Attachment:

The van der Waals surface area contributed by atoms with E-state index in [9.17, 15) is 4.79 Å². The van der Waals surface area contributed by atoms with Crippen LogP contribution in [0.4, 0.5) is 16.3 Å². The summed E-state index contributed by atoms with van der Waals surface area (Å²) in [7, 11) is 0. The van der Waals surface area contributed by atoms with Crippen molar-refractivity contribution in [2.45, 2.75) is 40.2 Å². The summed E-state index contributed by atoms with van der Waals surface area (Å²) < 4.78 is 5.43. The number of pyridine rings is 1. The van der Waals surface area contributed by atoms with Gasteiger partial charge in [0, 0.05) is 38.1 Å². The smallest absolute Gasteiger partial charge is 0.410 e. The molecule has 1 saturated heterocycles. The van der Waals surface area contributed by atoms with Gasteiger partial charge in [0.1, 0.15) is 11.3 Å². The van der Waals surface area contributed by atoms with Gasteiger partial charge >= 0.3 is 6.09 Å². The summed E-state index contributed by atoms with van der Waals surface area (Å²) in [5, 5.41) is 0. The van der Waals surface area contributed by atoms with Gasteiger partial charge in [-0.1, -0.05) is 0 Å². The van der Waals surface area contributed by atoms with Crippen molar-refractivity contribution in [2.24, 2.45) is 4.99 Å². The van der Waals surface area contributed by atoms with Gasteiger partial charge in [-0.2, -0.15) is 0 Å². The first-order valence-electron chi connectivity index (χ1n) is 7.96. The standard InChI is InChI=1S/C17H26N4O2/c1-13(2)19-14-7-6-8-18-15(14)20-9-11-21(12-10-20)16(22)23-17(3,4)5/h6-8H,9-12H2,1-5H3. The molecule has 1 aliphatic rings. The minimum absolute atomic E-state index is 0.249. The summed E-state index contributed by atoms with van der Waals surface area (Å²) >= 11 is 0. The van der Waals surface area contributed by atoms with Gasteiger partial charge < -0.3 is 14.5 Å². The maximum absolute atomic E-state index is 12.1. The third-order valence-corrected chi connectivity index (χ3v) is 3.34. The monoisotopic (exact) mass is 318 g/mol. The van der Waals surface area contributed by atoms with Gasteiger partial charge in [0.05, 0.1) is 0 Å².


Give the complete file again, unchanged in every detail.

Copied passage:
The van der Waals surface area contributed by atoms with E-state index in [9.17, 15) is 4.79 Å². The van der Waals surface area contributed by atoms with Crippen LogP contribution in [0.4, 0.5) is 16.3 Å². The summed E-state index contributed by atoms with van der Waals surface area (Å²) in [7, 11) is 0. The van der Waals surface area contributed by atoms with Crippen molar-refractivity contribution in [2.45, 2.75) is 40.2 Å². The summed E-state index contributed by atoms with van der Waals surface area (Å²) < 4.78 is 5.43. The number of pyridine rings is 1. The van der Waals surface area contributed by atoms with Gasteiger partial charge in [0, 0.05) is 38.1 Å². The smallest absolute Gasteiger partial charge is 0.410 e. The molecule has 1 saturated heterocycles. The van der Waals surface area contributed by atoms with Gasteiger partial charge in [0.1, 0.15) is 11.3 Å². The van der Waals surface area contributed by atoms with Gasteiger partial charge >= 0.3 is 6.09 Å². The summed E-state index contributed by atoms with van der Waals surface area (Å²) in [5, 5.41) is 0. The van der Waals surface area contributed by atoms with Gasteiger partial charge in [-0.1, -0.05) is 0 Å². The van der Waals surface area contributed by atoms with Crippen molar-refractivity contribution in [2.24, 2.45) is 4.99 Å². The van der Waals surface area contributed by atoms with Gasteiger partial charge in [-0.2, -0.15) is 0 Å². The first-order valence-electron chi connectivity index (χ1n) is 7.96. The standard InChI is InChI=1S/C17H26N4O2/c1-13(2)19-14-7-6-8-18-15(14)20-9-11-21(12-10-20)16(22)23-17(3,4)5/h6-8H,9-12H2,1-5H3. The molecule has 1 aliphatic rings. The minimum absolute atomic E-state index is 0.249. The summed E-state index contributed by atoms with van der Waals surface area (Å²) >= 11 is 0. The van der Waals surface area contributed by atoms with Gasteiger partial charge < -0.3 is 14.5 Å². The maximum absolute atomic E-state index is 12.1. The third-order valence-corrected chi connectivity index (χ3v) is 3.34. The monoisotopic (exact) mass is 318 g/mol. The van der Waals surface area contributed by atoms with Gasteiger partial charge in [0.05, 0.1) is 0 Å².